There are several websites that specialise in electricity, gas and water jobs, including www.utilityjobsearch.com and www.justutilities.net. Jobs may also be advertised at Connexions centres and Jobcentre Plus offices.

This is a growing area of employment across the whole of the UK and there is a shortage of skilled people.

Education and Training

It is possible to start work as an Apprentice straight from school, with no formal qualifications. Some companies do ask for some GCSE's/S grades (A-C/1-3) or equivalent qualifications, though, to show that new starters will be able to cope with the Apprenticeship training.

Apprenticeships and Advanced Apprenticeships provide structured training with an employer. As an apprentice you must be paid at least £95 per week; you may well be paid more. A recent survey found that the average wage for apprentices was £170 a week. Your pay will depend on the sector in which you work, your age, the area where you live and the stage at which you have arrived in the Apprenticeship.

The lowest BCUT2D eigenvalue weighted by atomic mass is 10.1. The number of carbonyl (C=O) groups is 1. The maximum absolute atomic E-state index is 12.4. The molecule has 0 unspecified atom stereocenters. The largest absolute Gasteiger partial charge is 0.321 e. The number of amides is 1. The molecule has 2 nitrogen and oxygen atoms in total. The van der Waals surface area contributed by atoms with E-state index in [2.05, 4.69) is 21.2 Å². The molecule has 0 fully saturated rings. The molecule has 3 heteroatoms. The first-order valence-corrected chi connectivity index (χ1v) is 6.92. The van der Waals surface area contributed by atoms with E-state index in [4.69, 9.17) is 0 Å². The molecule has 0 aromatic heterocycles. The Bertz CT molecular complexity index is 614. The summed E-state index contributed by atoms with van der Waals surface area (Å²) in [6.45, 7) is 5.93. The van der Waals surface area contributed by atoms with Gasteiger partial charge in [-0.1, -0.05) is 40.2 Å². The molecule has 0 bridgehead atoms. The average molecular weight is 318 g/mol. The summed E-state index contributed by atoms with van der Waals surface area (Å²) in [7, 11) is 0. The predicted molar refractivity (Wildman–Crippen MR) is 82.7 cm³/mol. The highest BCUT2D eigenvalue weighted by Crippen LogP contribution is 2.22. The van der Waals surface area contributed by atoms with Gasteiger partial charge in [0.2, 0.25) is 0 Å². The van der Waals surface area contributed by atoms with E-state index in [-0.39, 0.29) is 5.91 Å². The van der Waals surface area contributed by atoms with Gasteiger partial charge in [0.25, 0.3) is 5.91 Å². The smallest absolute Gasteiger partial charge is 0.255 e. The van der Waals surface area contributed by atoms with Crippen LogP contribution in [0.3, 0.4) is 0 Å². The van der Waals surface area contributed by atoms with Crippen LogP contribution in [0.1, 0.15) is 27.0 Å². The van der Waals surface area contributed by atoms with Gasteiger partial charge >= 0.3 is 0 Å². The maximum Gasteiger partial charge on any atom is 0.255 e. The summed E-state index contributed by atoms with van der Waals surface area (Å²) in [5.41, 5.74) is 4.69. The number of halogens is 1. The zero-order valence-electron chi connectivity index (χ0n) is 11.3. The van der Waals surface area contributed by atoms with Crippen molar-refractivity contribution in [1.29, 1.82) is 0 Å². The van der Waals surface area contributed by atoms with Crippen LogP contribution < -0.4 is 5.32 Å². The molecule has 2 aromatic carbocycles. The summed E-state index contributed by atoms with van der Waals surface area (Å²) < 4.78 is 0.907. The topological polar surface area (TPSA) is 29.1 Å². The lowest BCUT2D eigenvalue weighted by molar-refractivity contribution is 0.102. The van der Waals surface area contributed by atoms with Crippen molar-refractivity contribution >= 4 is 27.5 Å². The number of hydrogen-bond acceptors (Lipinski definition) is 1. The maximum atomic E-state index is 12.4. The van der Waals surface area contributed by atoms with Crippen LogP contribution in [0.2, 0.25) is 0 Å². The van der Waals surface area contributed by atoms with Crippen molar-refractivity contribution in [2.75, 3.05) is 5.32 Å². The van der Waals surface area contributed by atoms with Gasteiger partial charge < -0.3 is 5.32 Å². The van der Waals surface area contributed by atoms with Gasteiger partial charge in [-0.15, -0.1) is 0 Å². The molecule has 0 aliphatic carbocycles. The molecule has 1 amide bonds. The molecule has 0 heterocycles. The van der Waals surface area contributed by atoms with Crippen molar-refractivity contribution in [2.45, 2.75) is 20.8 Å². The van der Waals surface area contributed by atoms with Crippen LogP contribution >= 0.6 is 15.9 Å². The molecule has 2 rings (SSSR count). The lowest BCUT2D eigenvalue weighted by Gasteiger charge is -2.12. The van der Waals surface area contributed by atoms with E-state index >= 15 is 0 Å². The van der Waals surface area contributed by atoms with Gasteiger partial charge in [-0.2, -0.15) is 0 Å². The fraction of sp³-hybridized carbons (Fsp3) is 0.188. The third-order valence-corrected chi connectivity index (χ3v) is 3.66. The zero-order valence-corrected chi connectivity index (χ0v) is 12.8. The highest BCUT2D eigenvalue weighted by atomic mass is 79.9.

Entry to Employment (e2e) can help to prepare those who are not yet ready for an Apprenticeship. In addition, Young Apprenticeships may be available for 14- to 16-year-olds. More information is available from a Connexions personal adviser or at www.apprenticeships.org.uk.

There are different arrangements for Apprenticeships in Scotland, Wales and Northern Ireland.

For further information visit My World of Work www.myworldofwork.co.uk/modernapprenticeships, Careers Wales www.careerswales.com; and for Northern Ireland contact www.careersserviceni.com.

A Few More Exams You Might Need

Training through an Apprenticeship can take up to four years. Trainees do on-the-job practical training combined with time at college on day or block release. They work towards an NVQ/SVQ in Electricity Systems Technology Engineering at Level 2 or 3.

Continuing Professional Development (CPD) could lead to the qualification of EngTech. To achieve this, electricity distribution workers must register formally with The Engineering Council as an engineering technician. They will need: